From the Journals

Identifying insomnia in people with mental disorders

 

Key clinical point: The Insomnia Severity Index was the most accurate screen for insomnia in patients with mental disorders.

Major finding: The Insomnia Severity Index had the greatest area under the curve for insomnia detection.

Study details: A cross-sectional study of six self-administered sleep measures tested in 400 psychiatric outpatients.

Disclosures: The study was supported by the Singapore Ministry of Health’s National Medical Research Council. No conflicts of interest were declared.

Source: Seow LSE et al. Sleep Med. 2018 Jan;41:86-93.


 

FROM SLEEP MEDICINE

The Insomnia Severity Index might be the most effective screening tool at identifying insomnia among outpatients with mental disorders, according to a study published in Sleep Medicine.

The cross-sectional study compared six self-administered sleep measures – the Pittsburgh Sleep Quality Index, Insomnia Severity Index (ISI), Epworth Sleepiness Scale, Flinders Fatigue Scale, Functional Outcomes of Sleep Questionnaire, and Dysfunctional Beliefs and Attitudes about Sleep scale – in 400 psychiatric outpatients.

Of those, the Insomnia Severity Index was the most accurate way to discriminate between cases of insomnia and noncases according to both the DSM-5 and ICD-10 criteria. In fact, the Insomnia Severity Index was the only scale that was able to discriminate both with good accuracy.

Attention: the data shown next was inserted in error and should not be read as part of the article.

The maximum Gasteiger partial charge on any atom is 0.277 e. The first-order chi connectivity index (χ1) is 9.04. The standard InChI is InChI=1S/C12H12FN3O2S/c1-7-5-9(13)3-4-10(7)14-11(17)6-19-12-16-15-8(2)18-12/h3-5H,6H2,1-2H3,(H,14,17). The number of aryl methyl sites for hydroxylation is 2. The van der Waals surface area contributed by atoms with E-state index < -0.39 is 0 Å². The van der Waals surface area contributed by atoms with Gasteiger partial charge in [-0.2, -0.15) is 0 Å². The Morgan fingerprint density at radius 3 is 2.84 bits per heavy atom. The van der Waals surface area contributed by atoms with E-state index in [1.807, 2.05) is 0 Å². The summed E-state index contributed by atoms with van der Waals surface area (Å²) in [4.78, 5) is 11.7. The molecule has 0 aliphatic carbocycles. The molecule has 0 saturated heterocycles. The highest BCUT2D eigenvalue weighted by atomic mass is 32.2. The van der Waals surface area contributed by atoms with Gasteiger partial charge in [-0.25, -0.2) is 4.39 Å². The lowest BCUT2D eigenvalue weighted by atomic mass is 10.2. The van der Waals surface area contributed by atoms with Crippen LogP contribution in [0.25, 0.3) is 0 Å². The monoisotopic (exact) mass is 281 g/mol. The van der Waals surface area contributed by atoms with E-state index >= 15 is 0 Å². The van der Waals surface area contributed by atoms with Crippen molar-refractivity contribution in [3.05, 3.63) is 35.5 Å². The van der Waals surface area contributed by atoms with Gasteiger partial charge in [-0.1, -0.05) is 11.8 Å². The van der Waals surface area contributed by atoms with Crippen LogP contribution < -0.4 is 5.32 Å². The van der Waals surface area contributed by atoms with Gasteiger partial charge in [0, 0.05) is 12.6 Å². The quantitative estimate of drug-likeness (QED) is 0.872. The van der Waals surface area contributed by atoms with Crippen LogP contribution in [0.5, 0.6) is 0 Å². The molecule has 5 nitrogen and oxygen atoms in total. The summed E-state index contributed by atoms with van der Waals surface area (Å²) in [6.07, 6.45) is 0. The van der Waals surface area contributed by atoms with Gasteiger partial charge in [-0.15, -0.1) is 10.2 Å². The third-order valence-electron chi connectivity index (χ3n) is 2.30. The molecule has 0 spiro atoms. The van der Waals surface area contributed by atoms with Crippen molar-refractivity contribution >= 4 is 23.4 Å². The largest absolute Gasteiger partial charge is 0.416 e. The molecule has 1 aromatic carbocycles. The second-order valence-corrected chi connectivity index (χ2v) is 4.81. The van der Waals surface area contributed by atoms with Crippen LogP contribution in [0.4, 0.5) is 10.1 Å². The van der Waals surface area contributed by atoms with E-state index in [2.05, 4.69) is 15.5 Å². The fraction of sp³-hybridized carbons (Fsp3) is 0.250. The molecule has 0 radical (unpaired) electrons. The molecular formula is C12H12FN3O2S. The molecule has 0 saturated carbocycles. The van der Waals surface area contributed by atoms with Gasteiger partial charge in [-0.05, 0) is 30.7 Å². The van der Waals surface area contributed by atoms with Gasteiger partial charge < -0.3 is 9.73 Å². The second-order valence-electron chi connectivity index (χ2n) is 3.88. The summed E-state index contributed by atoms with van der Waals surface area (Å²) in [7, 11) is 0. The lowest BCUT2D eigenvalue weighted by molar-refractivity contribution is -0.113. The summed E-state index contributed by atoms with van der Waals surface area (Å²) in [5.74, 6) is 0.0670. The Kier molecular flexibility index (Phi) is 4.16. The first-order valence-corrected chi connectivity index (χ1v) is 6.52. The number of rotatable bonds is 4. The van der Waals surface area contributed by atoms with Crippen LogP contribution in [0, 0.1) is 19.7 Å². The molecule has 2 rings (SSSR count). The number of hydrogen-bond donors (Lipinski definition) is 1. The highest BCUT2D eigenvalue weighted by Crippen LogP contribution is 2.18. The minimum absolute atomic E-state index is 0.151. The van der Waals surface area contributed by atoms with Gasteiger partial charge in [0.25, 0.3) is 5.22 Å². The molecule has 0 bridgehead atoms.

The area under the curve for the ISI was 0.88 for the ICD definition, and 0.82 for the DSM-5 criteria. Researchers found that the best sensitivity and specificity for the ISI was achieved using cutoff scores of less than or equal to 14 for ICD-10 insomnia and less than or equal to 11 for DSM-5 insomnia.

A cutoff of 14 or above for the ISI yielded a sensitivity of 81.3%, specificity of 80.9%, positive predictive value of 66.7%, and negative predictive value of 90.2%.

The Pittsburgh Sleep Quality Index was found to have good accuracy in discriminating between cases and noncases using the ICD-10 criteria, but only had fair accuracy for the DSM-5 criteria. However, it was slightly better than the ISI at detecting insomnia cases, according to the DSM-5 criteria, in people with either bipolar affective or anxiety disorders.

The Flinders Fatigue Scale, Functional Outcomes of Sleep Questionnaire, and Dysfunctional Beliefs and Attitudes about Sleep scale all showed fair accuracy for the ICD-10 criteria but low accuracy for the DSM-5 criteria, while the Epworth Sleepiness Scale had low accuracy for the ICD-10 criteria and was nondiscriminatory for the DSM-5 criteria.

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